Action potential A2 Biology

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Action potentials
1.3 Converting energy into nerve impulses, resting potentials and action potentials
Sensory receptors
A receptor converts an external or internal stimulus into an electrical signal. Sensory receptors detect changes in their
surroundings. The table below outlines the main stimuli and the receptors which detect them:
Stimulus Receptor Location A thermoreceptor detects changes in
auditory receptors (the cilia in temperature. These are found all over the
sound inner ear skin. Similarly, chemoreceptors in the nose
the cochlea)
skin and and mouth detect taste and smell (in the
temperature thermoreceptors nose, these are in olfactory cells lining the
inner surface in the nasal cavity). All muscles
light rods and cones retina
have propioreceptors which are also known
taste chemoreceptors taste buds as `stretch receptors' ­ these detect the
chemoreceptors (olfactory change in muscle fibre length. This is how we
smell nose
cells) know the position or stretch of our body (for
example, knowing when our arm is stretched
pressure Pacinian corpuscles skin
out without seeing it). Also in the skin are
propioreceptors (stretch Pacinian corpuscles which are your pressure
position/stretch muscles
receptors detecting pressure on the skin.
Neurones have very specialised cell surface membranes filled with many channel proteins. These are specialised to
sodium and potassium channel proteins. One type of channel protein, the sodium-potassium pump actively transports
+ +
sodium ions (Na ) out of the cell, and potassium ions (K ) into the cell. There are also voltage-gated channels which are
channel proteins which have a gate which when open allows a certain ion through. Gated channels are specific to ions, so
one gated channel will only allow through sodium or potassium ions.
gated sodium gated channel opens, sodium-potassium
channel (closed) Na diffuses into cell pump
The inside of the membrane is more negatively-charged than the outside, although they both have a negative charge. The
membrane is said to be polarised, meaning it has a voltage (potential difference) across it. There is a high concentration
of sodium ions outside of the cell, and a high concentration of potassium ions inside the cell.
Sensory receptors are known as energy transducers. This means that they convert energy from one form to another.
They detect stimuli (energy changes) ­ whether it be a thermoreceptor detecting a change in thermal energy, or a
Pacinian corpuscle detecting a pressure change ­ and convert this energy into a form of electrical energy, called a nerve
impulse. It is this stimulus, or energy, which causes the sodium voltage-gated channels to open along the membrane.
When the sodium gated channels open, this causes an influx of sodium ions, as the permeability of the membrane to
sodium ions increases. This movement of sodium ions across the membrane (down the concentration gradient, so into
the cell) causes a change in charge, so the inside of the cell becomes less negative. This is called depolarisation. The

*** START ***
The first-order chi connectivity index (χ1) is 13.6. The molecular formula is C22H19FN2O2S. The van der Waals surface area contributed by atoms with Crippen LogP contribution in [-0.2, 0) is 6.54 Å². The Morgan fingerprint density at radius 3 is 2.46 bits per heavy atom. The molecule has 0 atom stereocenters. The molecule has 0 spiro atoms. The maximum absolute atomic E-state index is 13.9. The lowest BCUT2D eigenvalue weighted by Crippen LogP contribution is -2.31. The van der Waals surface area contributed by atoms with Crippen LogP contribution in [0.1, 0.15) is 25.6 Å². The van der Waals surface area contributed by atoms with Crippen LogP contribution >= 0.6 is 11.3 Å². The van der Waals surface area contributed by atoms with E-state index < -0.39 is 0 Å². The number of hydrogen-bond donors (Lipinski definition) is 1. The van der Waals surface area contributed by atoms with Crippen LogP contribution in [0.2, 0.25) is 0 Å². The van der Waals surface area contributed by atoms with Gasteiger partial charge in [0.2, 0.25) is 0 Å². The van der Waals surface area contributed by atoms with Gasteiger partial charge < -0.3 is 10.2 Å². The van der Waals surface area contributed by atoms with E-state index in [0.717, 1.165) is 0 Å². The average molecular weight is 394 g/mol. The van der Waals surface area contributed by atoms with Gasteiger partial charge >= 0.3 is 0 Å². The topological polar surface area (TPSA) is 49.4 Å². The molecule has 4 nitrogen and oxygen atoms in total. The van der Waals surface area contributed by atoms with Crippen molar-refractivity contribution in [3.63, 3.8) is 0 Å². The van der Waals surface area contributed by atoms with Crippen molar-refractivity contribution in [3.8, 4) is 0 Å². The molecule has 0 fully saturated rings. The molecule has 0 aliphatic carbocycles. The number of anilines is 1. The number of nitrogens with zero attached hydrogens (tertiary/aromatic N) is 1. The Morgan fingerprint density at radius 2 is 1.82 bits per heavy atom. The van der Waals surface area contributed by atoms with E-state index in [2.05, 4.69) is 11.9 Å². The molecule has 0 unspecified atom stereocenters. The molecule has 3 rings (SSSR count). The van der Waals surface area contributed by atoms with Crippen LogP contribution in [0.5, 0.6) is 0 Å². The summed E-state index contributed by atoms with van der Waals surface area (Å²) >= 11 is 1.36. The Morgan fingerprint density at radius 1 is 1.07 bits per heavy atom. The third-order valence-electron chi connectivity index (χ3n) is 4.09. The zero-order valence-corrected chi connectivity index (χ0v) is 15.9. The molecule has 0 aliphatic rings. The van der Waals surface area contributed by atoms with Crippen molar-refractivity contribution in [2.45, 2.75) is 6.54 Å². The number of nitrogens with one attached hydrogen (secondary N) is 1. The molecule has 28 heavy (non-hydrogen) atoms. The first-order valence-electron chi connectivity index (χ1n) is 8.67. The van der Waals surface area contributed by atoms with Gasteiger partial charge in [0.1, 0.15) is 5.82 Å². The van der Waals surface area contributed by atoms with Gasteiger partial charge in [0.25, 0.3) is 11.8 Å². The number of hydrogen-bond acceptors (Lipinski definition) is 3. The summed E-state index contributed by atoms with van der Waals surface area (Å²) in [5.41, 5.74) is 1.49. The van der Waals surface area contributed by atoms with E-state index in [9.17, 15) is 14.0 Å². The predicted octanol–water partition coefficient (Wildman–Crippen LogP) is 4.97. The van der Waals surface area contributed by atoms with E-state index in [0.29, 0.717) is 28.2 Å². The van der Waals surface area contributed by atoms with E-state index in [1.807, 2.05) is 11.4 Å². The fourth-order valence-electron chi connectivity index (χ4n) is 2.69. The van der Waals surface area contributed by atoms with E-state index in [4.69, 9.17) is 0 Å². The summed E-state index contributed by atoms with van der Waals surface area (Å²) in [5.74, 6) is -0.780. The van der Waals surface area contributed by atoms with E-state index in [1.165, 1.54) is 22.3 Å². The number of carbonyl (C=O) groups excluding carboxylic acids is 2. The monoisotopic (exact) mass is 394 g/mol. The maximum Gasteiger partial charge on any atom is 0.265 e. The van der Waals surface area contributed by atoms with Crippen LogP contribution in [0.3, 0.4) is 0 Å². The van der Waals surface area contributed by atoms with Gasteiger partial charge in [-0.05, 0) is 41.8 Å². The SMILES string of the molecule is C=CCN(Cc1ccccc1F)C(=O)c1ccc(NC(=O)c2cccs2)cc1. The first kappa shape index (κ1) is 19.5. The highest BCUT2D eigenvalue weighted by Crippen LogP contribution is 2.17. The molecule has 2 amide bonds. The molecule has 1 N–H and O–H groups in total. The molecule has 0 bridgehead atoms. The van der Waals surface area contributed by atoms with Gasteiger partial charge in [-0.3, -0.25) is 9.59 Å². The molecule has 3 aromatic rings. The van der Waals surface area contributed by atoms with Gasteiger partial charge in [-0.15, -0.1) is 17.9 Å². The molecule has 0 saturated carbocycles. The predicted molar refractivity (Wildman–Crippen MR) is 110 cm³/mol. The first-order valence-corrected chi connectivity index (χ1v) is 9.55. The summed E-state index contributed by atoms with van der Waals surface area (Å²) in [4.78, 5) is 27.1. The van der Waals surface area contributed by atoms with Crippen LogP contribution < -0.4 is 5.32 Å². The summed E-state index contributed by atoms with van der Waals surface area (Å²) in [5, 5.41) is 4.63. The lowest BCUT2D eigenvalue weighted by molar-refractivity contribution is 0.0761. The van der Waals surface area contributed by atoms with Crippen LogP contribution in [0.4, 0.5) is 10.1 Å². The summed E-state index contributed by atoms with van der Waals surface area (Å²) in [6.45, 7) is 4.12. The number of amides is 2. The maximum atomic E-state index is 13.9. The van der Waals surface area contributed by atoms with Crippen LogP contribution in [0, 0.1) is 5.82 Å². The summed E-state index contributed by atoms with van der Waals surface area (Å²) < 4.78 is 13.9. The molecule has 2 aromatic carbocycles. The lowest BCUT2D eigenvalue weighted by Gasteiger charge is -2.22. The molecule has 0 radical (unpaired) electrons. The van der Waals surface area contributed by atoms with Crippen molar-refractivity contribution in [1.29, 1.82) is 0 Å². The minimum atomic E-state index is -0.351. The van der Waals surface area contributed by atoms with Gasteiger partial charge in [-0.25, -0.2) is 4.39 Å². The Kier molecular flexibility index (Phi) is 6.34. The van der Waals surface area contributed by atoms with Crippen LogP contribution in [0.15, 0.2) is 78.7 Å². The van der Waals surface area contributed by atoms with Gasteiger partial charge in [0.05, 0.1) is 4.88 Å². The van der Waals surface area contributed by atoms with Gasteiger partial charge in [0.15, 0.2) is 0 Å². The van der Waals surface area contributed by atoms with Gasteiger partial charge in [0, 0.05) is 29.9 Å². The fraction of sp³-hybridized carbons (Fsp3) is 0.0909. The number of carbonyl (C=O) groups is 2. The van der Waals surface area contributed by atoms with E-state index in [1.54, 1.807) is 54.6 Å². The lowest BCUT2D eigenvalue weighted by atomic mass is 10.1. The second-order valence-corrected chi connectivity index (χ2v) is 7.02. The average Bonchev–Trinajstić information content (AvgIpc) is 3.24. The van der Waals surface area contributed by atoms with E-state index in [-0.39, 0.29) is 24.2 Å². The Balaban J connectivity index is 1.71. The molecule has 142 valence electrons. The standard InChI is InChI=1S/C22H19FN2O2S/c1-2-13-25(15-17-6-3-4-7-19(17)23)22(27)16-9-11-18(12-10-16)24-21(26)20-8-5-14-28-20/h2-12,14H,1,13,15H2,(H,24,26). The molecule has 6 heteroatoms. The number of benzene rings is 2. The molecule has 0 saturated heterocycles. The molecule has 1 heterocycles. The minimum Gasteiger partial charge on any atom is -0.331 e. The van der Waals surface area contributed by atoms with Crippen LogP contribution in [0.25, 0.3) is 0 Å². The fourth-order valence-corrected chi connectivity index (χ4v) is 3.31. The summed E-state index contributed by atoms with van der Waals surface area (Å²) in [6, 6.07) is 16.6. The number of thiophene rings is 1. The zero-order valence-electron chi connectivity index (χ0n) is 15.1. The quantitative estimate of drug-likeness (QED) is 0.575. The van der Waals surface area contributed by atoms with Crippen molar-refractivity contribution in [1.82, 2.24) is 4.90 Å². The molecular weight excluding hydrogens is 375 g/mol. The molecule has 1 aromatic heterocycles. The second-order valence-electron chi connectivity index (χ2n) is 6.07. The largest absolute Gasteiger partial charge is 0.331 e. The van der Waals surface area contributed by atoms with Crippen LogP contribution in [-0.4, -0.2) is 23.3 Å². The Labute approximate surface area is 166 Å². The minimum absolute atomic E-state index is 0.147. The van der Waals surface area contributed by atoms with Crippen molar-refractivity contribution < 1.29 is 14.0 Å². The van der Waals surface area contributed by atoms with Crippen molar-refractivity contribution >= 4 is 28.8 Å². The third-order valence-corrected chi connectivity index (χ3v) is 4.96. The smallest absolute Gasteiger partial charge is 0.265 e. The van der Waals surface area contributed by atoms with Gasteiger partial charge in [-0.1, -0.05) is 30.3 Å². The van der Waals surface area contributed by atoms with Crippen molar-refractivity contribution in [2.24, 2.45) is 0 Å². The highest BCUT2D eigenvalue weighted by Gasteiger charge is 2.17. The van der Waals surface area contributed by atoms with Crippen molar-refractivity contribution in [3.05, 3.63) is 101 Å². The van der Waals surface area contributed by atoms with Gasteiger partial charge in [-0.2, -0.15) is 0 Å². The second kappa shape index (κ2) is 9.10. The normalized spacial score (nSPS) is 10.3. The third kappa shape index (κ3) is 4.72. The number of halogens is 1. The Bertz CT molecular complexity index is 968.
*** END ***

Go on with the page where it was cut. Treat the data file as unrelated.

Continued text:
bigger the energy of the stimulus, the more sodium gated channels open, and so the more permeable the membrane to
sodium ions and therefore the more sodium ions enter the cell ­ resulting in a larger depolarisation.

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Triggering an action potential
Because the number of sodium ions which can enter the cell during the process varies so greatly, sometimes there is only
a small depolarisation, where the result is only a slight increase in voltage across the membrane. This small depolarisation
is known as a generator potential.…read more

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Events of an action potential
Now that you understand the behaviour of a neural membrane at its resting state and you know what causes an action
potential to be generated, you should be able to understand the events of a single action potential. Action potentials are
triggered by ionic movements over the membrane which bring about changes in electronegativity, and all of the events
which make up one action potential are also due to ionic movements.…read more

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Transmission of an action potential
The resting neurone has a stable balance of sodium and potassium ions, which is created by the sodium-potassium pump.
The ions are sorted so that there are mainly sodium ions outside the cell and mainly potassium ions inside the cell, also so
that the inside of the cell is more negatively charged than the outside (the cell interior usually has a stable charge of
-60mV).…read more

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The myelinated sheath won't allow sodium or potassium ions to diffuse through it, and so the transmission of an action
potential along the axon happens in a `jumping action'. The areas between the myelination, called nodes of Ranvier, will
receive the influx of sodium ions as per usual, but the local current is elongated so that the ions diffuse from one node of
Ranvier along to the next, inducing another action potential at the following node.…read more


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